David Mach’s exhibition (30 July – 16 October 2011, City Art Centre, Edinburgh) brings together a multitude of work on biblical themes, timed as it is to celebrate the 400th anniversary of the King James translation. There are over 40 pieces, of which 5 are sculptures and the remainder are predominantly large-scale photographic collages. The former occupy perhaps a more prescribed space for Christian reference, in the crucifixions and caricatures of Jesus and the devil, even though the materials (coat-hangers and matches) may diverge from familiar forms. The latter are infinitely more interesting for representing biblical scenes with more reference to contemporary idiom than traditional painting type.
It’s true to say that textual knowledge of Bible stories is not a commonplace, and Mach deliberately ploughs his way into the mythical status occupied by such stories. For him, the fact that what people (including himself) know of the references is often half-known, as if a memory or association, is important for being contemporary. It’s part of the practice of being an artist today; the only way to sing in tune, as Jean Cocteau would say, is to sing from one’s own genealogical tree. So the approach that might assume sincerity as the only credible alternative to an ironic, cynical or critical use of biblical imagery in contemporary art is proved false by Mach. He isn’t detached from the stories, but neither is he a faith-filled believer using the stories to express his religion.
This middle ground is what Richard Holloway, in his introduction to the catalogue, equates with the ancient Greek’s use of ‘muthos’ to describe another way of understanding texts. It’s something like empathy and something like a relationship to meaning which asks not ‘true or false?’ but ‘dead or alive?’ It may not offer the didactic, reasoned lesson of much theological doctrine, but it does offer a way to connect with human religious thinking and feeling. In fact, it’s precisely this feeling that Mach wants to get at: ‘As this project has unfolded I have found my belief in spirit – in the human spirit – reinforced. I’m interested in people – I like them. My work is inhabited by thousands of them going about that very thing – being human.’ (p.15)
The humanity is what dominates in the collages – figures are part of multitudes featuring every age, colour, expression and dress imaginable, from the crowds around Noah’s ark (in all of the 5 versions) to ‘The Money Lenders’ outside the temple (Sagrada Familia). Even where the scene is more limited, for example ‘Jesus Walking on Water’ or ‘Daniel in the Lion’s Den’ such is the scale from a purely physical point of view (not far off life-size) that the viewer relates even more immediately to what is unfolding in front of them.
The question of engagement is an interesting one, since the ‘spectacle’ of the event might preserve or encourage a remote viewer, as if it were reportage or objective documentary – Mach has himself commented on this media-led view. However, he has also said that the Bible ‘supercharges’ the scenes, which leads to a heightening of the experience of drama. ‘The Last Judgement’ is a particularly engaging triptych, for reflecting a central view in the irises of two eyes shown on either side – even to the extent of suggesting, by allocating left portions of the image in the right eye and vice versa, that we the viewer stand in the same position of what the eyes are seeing. There’s a deliberate encouragement of identification, which perhaps asks too, where might you end up at The Last Judgement – in the chaos and fire, or pillow-fighting in white at the edges?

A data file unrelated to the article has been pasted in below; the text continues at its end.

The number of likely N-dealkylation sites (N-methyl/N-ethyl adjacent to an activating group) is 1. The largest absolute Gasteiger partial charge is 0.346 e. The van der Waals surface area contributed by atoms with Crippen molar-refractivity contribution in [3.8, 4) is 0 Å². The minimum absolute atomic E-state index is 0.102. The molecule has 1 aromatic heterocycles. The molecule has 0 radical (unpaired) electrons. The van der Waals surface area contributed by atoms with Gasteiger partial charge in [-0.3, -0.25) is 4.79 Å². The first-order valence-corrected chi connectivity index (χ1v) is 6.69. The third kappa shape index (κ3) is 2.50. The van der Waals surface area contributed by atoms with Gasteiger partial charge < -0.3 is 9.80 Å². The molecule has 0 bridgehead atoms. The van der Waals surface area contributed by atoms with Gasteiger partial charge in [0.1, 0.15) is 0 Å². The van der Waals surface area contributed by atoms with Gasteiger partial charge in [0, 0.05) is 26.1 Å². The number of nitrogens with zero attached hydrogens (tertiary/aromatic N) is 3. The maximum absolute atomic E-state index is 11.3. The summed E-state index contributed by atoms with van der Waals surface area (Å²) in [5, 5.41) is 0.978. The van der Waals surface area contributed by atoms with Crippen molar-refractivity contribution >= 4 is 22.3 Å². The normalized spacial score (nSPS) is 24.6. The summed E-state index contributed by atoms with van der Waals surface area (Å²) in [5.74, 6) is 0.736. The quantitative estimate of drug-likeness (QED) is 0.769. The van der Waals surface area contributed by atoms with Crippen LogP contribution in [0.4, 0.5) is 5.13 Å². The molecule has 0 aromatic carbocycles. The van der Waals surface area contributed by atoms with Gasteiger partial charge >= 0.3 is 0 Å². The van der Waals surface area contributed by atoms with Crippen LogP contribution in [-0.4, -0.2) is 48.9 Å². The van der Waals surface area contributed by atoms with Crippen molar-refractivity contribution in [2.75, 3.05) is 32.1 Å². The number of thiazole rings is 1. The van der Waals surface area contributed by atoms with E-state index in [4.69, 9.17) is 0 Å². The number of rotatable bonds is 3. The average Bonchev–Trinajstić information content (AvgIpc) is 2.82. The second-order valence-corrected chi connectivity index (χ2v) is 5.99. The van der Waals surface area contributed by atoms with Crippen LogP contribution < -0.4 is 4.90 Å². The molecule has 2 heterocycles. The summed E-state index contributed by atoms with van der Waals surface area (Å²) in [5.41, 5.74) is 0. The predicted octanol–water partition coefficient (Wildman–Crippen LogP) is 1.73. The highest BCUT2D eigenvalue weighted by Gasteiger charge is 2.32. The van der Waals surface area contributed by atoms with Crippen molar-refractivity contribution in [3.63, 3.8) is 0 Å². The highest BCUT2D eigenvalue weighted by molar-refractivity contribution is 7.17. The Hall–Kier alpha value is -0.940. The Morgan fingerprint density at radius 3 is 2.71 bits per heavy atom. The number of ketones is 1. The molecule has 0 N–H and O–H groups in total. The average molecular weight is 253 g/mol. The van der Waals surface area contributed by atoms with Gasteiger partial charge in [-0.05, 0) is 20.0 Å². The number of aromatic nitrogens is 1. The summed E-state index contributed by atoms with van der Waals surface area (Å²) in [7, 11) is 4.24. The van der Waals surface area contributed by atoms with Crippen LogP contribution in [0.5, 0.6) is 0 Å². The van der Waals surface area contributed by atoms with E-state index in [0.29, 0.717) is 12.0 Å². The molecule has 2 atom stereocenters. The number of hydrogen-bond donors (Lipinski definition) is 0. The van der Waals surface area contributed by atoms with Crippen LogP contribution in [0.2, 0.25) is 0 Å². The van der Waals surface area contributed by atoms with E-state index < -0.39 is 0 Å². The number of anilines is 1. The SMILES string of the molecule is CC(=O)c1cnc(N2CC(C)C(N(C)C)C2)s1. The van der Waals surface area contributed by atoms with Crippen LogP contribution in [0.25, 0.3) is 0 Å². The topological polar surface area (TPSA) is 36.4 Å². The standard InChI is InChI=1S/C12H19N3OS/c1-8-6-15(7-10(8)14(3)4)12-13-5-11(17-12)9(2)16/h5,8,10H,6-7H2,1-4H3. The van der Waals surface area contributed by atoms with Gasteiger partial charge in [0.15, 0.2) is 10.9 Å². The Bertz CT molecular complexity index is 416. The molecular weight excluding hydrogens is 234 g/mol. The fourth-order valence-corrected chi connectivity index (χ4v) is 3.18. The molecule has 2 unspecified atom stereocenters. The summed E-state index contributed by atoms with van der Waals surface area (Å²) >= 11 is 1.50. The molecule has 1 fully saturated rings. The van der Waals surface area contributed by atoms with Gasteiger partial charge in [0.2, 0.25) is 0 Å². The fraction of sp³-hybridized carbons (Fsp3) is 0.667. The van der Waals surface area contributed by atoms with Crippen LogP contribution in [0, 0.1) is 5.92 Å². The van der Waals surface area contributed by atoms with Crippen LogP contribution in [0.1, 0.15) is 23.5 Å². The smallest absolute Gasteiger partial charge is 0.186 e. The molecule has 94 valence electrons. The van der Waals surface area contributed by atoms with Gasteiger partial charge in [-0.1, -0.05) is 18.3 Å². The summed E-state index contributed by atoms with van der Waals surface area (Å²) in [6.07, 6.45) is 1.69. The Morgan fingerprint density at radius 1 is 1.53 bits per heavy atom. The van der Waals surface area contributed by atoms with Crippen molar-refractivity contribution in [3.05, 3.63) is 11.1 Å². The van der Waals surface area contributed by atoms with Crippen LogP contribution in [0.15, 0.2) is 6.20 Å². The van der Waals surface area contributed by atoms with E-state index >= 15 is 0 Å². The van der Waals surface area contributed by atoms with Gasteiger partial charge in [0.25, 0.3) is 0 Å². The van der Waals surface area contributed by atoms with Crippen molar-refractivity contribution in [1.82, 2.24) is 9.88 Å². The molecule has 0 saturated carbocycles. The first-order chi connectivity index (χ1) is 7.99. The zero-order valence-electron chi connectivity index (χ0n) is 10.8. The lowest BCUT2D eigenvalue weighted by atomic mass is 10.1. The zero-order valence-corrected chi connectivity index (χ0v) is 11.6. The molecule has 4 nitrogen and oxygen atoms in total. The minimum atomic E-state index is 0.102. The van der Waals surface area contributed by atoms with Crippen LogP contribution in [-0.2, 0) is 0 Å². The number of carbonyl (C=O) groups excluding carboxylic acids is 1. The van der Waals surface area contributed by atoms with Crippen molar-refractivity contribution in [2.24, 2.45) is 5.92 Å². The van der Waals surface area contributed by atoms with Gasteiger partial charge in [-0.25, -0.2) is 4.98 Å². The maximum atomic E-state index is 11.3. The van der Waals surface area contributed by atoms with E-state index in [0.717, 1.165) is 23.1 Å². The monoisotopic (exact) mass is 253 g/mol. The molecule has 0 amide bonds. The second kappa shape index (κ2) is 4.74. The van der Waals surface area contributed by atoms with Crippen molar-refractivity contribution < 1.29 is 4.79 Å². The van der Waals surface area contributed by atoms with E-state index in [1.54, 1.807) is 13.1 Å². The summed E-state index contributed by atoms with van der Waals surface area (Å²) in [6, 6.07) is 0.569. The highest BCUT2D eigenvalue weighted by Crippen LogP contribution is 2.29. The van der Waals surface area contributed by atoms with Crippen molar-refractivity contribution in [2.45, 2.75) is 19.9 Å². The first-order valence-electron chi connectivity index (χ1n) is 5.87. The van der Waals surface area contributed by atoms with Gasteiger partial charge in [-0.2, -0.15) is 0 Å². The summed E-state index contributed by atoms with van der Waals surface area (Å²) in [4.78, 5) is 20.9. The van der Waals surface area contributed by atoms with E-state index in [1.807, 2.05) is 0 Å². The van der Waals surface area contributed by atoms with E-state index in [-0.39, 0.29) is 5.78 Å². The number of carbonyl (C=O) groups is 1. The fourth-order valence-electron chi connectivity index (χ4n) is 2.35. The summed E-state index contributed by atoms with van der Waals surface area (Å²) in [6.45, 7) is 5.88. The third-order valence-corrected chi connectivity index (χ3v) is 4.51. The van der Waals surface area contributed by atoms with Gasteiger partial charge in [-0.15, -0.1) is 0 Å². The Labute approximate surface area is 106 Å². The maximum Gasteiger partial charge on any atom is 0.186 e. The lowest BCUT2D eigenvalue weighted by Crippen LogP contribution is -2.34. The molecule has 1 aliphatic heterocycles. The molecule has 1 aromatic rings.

Also a predominant feature of the collages is the cornucopia effect of multitude and scale, where not just humanity, but the natural and the man-made world overflow like the detritus of materiality. ‘Adam and Eve’ are surrounded by a National Geographic collage which has all the lusciousness of a Damien Hirst spin painting, there are plagues of frogs and locusts, or towers of architecture and storms of confetti-like smoke or paint – in fact in ‘The Last Supper’, created by Mach and his studio team during the show, the pattern on the tablecloth takes off and swirls around the room, adding to the effect of the literally-peeling paint/paper. Mach has in the past worked sculpturally with this information-overload quality of printed media, and here uses it to almost painterly effect. It is like a visual reference to Jean Baudrillard’s hyperreal explosion of representation, and it raises interesting questions for Mach’s biblical subjects – could the hyperreal be read as the supernatural? Does the collapse of material things lead to a revelation of the unseen and the spiritual?
‘Precious Light’ is in the end a fitting title for the show, as are the references to revealed light (Luke 12:2-3 and Matthew 5:14-16) which open the exhibition’s catalogue: there is an uncovering here of biblical subjects and themes which normally hover in the shadows of churches or books rather than art galleries. What has become private isn’t deemed cool enough to be public (or perhaps commercial), and Mach initially found a reluctance on the part of gallery managers to host such work. ‘Cool is for w——‘, as Mach has said, preferring to underline the credibility of pathos in Christian stories and rituals rather than pandering to the approval of arts’ institutions. How refreshing.
David Mach ‘Precious Light’, London: Revolution Editions, 2011.
Jasper Rees ‘David Mach: Why I turned the Crucifixion into Coat Hangers’, The Telegraph online, 11/01/11.
Adrienne Dengerink Chaplin ‘Not all religious art is made by believers’, The Guardian online, 23/09/11.